Children born by planned repeat c-section no worse off than vaginal births after c-sections

Children born by planned repeat c-section no worse off than vaginal births after c-sections

Repeat caesarean sections don't lead to substantially worse long-term health in children compared with vaginal births after caesarean section, according to new research.

Researchers at the University of Aberdeen studied all second births between 1993 and 2007 of children to mothers in Scotland who had previously had a first child born by caesarean section(CS).

The research, published in this week’s PLOS Medicine, is thought to be the first long-term study of birth after repeat caesarean section.

Using available health records, researchers categorised these births into scheduled repeat CS (assumed to be planned) (44.6%), unscheduled repeat CS (22.1%), and vaginal births after caesarean (VBAC) (33.3%).

They then looked for links between type of birth and several health outcomes in children, including obesity at age five years, hospitalisation with asthma, prescription of a salbutamol inhaler (an asthma medication) at age five, hospitalisation with irritable bowel disease, type 1 diabetes, learning disability, cerebral palsy, cancer, and death.

The only consistent difference the researchers found between repeat CS (both scheduled or unscheduled) and VBAC was a slightly higher risk of hospitalisation with asthma in children born by CS. They felt this was not clinically significant, especially as there was no difference in the rate of salbutamol inhaler prescription. They also observed that learning disability and death were more common following unscheduled CS but not scheduled CS compared with VBAC. These risks are likely to be related to the reason for performing the CS, which may include complications arising in labour, or problems with the baby which are detected before labour starts.

While findings here suggest that there are no substantially worse outcomes associated with planned repeat CS births, it is not known whether the births analysed in this study were initially planned to be vaginal or CS. The researchers assumed an intended CS was one that was scheduled ahead of time and performed on the scheduled date, and all other CS were categorized as unplanned and likely represent a mix of emergency CS ahead of a planned CS, and emergency CS after complications during a planned vaginal birth.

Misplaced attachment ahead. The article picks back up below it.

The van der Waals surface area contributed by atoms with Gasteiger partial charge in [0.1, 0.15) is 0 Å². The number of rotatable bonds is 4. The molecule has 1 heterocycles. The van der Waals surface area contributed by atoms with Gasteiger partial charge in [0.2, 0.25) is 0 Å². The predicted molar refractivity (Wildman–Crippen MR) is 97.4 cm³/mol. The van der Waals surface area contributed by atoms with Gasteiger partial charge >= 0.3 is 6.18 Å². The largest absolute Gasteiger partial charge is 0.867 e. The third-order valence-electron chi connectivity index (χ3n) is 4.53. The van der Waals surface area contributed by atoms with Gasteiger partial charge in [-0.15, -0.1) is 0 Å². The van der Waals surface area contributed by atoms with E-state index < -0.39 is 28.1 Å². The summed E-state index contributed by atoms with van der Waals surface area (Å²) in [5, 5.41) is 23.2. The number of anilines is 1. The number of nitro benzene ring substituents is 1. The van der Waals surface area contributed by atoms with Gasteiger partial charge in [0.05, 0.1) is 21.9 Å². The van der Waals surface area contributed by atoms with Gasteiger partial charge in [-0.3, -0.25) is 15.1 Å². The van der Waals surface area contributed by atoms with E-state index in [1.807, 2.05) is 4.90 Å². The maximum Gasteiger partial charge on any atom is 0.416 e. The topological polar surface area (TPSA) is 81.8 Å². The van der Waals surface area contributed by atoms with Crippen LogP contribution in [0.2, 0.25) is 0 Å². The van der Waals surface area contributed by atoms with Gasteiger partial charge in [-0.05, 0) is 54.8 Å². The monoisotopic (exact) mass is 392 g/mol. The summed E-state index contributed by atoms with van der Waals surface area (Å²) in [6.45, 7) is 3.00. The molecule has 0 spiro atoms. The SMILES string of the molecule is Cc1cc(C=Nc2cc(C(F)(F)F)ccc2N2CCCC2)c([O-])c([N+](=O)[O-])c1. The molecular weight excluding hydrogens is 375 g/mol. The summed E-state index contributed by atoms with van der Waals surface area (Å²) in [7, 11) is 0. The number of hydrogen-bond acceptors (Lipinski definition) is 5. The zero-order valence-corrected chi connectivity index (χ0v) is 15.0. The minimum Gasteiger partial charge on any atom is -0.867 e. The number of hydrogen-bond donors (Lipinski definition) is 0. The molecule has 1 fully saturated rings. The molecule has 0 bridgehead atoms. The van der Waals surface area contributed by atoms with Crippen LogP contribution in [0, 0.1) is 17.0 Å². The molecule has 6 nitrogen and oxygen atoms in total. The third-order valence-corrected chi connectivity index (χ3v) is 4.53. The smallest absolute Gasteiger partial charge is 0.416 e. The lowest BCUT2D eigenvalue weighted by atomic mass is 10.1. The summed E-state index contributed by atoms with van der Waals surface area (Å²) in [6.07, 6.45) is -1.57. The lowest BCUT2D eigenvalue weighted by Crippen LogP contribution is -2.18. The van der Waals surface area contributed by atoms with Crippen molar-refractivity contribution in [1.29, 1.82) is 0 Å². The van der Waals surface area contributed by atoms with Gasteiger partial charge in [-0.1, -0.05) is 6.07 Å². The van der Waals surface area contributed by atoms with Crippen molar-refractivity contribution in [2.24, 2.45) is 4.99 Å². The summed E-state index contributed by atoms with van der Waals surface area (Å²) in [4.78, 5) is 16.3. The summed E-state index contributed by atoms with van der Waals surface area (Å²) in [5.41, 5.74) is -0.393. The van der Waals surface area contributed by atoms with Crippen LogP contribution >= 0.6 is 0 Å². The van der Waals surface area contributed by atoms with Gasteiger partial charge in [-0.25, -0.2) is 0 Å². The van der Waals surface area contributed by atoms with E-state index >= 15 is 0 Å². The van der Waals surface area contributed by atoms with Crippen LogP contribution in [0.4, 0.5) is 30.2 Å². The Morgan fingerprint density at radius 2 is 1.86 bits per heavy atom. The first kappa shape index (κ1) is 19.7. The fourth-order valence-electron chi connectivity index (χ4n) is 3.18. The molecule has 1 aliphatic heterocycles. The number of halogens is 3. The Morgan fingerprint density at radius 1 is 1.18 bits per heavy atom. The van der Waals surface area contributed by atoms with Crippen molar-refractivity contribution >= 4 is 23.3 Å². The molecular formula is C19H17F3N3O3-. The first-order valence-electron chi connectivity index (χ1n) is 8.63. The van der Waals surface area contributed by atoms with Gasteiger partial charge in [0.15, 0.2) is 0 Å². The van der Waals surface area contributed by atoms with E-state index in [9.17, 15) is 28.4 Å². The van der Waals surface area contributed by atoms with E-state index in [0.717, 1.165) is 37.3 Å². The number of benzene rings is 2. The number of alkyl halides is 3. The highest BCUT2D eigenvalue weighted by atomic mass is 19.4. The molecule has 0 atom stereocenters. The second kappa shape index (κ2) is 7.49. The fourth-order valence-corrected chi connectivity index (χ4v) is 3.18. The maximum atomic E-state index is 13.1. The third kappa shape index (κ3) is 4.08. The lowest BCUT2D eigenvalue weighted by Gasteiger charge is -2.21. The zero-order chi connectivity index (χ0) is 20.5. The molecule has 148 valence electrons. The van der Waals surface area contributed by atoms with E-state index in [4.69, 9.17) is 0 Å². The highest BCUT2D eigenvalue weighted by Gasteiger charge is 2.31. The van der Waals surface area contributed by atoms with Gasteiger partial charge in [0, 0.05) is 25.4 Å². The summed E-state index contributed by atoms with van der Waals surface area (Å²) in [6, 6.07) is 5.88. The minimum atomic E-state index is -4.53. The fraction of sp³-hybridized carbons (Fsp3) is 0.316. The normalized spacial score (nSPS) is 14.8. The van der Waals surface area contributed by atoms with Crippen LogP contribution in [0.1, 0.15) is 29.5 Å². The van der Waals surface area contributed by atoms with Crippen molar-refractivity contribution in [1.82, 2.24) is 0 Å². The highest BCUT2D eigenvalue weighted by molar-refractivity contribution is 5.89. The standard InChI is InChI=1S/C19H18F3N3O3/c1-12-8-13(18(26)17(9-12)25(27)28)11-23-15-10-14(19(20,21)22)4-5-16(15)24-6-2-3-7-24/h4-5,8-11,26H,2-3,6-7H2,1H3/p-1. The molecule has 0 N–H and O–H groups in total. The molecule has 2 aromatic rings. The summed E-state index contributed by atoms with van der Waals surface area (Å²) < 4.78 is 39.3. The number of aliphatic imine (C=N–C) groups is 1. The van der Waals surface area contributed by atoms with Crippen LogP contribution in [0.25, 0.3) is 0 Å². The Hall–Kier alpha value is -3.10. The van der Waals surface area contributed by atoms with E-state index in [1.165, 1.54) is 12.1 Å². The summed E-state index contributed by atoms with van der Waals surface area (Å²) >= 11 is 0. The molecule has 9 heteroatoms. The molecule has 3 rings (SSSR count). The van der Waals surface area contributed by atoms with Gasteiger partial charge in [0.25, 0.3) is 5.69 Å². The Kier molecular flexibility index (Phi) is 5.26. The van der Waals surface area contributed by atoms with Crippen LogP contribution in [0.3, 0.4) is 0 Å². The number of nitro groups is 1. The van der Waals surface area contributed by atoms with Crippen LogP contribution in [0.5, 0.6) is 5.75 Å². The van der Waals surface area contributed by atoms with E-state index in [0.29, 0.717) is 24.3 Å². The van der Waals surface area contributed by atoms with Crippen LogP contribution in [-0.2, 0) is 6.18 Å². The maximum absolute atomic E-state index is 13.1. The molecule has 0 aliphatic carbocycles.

Lead author, Dr Mairead Black, a clinical lecturer at the University of Aberdeen, said: “The lack of data on intended (rather than actual) mode of birth limits the direct application of these study findings to clinical practice, but women may be somewhat reassured by the apparent lack of risk to long-term offspring health following planned repeat CS specifically. This study may therefore support the process of planning birth after CS in a way that reflects women’s values and preferences.”

Search News

Browse by Month

2021

  1. Jan
  2. Feb
  3. Mar
  4. Apr
  5. May There are no items to show for May 2021
  6. Jun
  7. Jul
  8. Aug There are no items to show for August 2021
  9. Sep
  10. Oct
  11. Nov There are no items to show for November 2021
  12. Dec There are no items to show for December 2021

2020

  1. Jan There are no items to show for January 2020
  2. Feb There are no items to show for February 2020
  3. Mar There are no items to show for March 2020
  4. Apr
  5. May
  6. Jun
  7. Jul
  8. Aug
  9. Sep
  10. Oct
  11. Nov There are no items to show for November 2020
  12. Dec

2019

  1. Jan
  2. Feb There are no items to show for February 2019
  3. Mar
  4. Apr
  5. May
  6. Jun
  7. Jul
  8. Aug
  9. Sep
  10. Oct
  11. Nov There are no items to show for November 2019
  12. Dec

2018

  1. Jan There are no items to show for January 2018
  2. Feb
  3. Mar There are no items to show for March 2018
  4. Apr There are no items to show for April 2018
  5. May
  6. Jun There are no items to show for June 2018
  7. Jul There are no items to show for July 2018
  8. Aug
  9. Sep
  10. Oct
  11. Nov
  12. Dec There are no items to show for December 2018

2016

  1. Jan
  2. Feb There are no items to show for February 2016
  3. Mar
  4. Apr There are no items to show for April 2016
  5. May
  6. Jun
  7. Jul
  8. Aug
  9. Sep
  10. Oct
  11. Nov
  12. Dec

2015

  1. Jan
  2. Feb
  3. Mar
  4. Apr
  5. May
  6. Jun
  7. Jul
  8. Aug
  9. Sep
  10. Oct
  11. Nov There are no items to show for November 2015
  12. Dec

2013

  1. Jan There are no items to show for January 2013
  2. Feb There are no items to show for February 2013
  3. Mar There are no items to show for March 2013
  4. Apr There are no items to show for April 2013
  5. May There are no items to show for May 2013
  6. Jun There are no items to show for June 2013
  7. Jul There are no items to show for July 2013
  8. Aug
  9. Sep There are no items to show for September 2013
  10. Oct There are no items to show for October 2013
  11. Nov There are no items to show for November 2013
  12. Dec There are no items to show for December 2013

2010

  1. Jan There are no items to show for January 2010
  2. Feb There are no items to show for February 2010
  3. Mar There are no items to show for March 2010
  4. Apr There are no items to show for April 2010
  5. May There are no items to show for May 2010
  6. Jun There are no items to show for June 2010
  7. Jul
  8. Aug There are no items to show for August 2010
  9. Sep There are no items to show for September 2010
  10. Oct There are no items to show for October 2010
  11. Nov There are no items to show for November 2010
  12. Dec There are no items to show for December 2010